I’ve been asked from time to time how to get a book out there and get it going, so I decided to make a post about it instead of telling everyone individually. I have a book marketing eBook on Amazon (for $0.99) and it’s on Smashwords (for free), so you can check it out if you want to learn some extra tips on marketing just to Amazon’s crowd. This is more of a general book marketing and promotion post to tell you some of the things I do that have worked well. I should also put a disclaimer that I’m hardly an expert at this, as I’ve just gotten started myself; however, people are asking me how I’ve been able to sell around 2,000 copies in five months. I don’t think this is amazing success by any sense of the word, but it is probably more successful than most. (At least more successful than around 700,000 ebooks and more successful than about 8,000,000 print books on Amazon.)
First, you need to optimize your book in every way you can. I’m not talking about the actual copy, the print, or the cover (although maximizing these features will help). I’m speaking more of optimizing sales pages where you can. Amazon’s Kindle Direct Publishing and Author Central tools help a great deal in allowing you to add bits that will help your book sell. When people visit the product page on any sales hub (Amazon, Barnes & Noble, etc.), they want to find out about the book and see if it interests them.
The best thing you can do is look at blank product pages for other books if you can find some. Look at the book cover, the author’s name, and any other information that you can find. Would you buy a book based solely on the name of the author, the book’s cover, or other basic publishing facts that are put on the page by default? I wouldn’t, either. When you end up selling millions of books, people might buy it on name recognition alone, but even some of those wouldn’t buy it unless it clearly said, “John Doe’s new masterpiece, author of the Amazing Books That Sold Billions Before is back!” or something like that.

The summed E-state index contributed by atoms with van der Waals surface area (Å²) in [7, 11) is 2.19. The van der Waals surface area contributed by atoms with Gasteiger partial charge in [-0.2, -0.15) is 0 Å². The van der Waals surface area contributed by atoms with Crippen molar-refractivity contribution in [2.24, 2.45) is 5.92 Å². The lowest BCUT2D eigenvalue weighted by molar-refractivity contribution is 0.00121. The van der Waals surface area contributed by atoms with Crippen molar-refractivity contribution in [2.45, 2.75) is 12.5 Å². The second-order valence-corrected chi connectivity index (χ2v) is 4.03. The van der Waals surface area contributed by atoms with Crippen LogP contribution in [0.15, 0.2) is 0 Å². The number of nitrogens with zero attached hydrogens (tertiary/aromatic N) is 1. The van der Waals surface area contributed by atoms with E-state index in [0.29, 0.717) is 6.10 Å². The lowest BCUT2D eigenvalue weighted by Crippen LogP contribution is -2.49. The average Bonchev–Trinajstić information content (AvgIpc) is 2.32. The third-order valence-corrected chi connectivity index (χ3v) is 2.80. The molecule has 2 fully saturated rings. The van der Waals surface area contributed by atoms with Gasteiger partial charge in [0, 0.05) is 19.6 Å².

So, utilize these tools to make your product page more attractive and use it to explain your book. The tools are free to use, so there’s no excuse. Make sure everything you put up on the product page has the correct grammar and spelling, punctuation, and etc. This is as much a sample of your writing skill as your book. People are more compelled to try or buy something if it has compelling copy on the product page, but don’t get too “markety” with the language. Readers read books because the material interests them, not because it’s gimmicky or hard sold to them.
Second, we look at multiple sales channels. You may only want to sell on Amazon, but it’s not the only place in the world to list your book. Take a moment to look at these other services, as well.
- PubIt! – Barnes & Noble’s new digital publishing platform. I’ve seen a few sales through here, nothing major.
- Smashwords – A digital publishing distribution service that will get your book on Barnes & Noble (I prefer PubIt for this functionality, but it’s up to you), iBookstore, and their own website where international customers can buy the book. Not all customers can use Amazon or Barnes & Noble, so keep that in mind.
- Your Website – if you don’t have a website, get one, in one way, shape, or form. Make it your own personal space on the web. It has been said that less than 3% of your sales will occur on your website, but it is also said that a great deal of your publicity can and will occur there. If you want to develop “fans”, you’ll need a place for them to learn about you.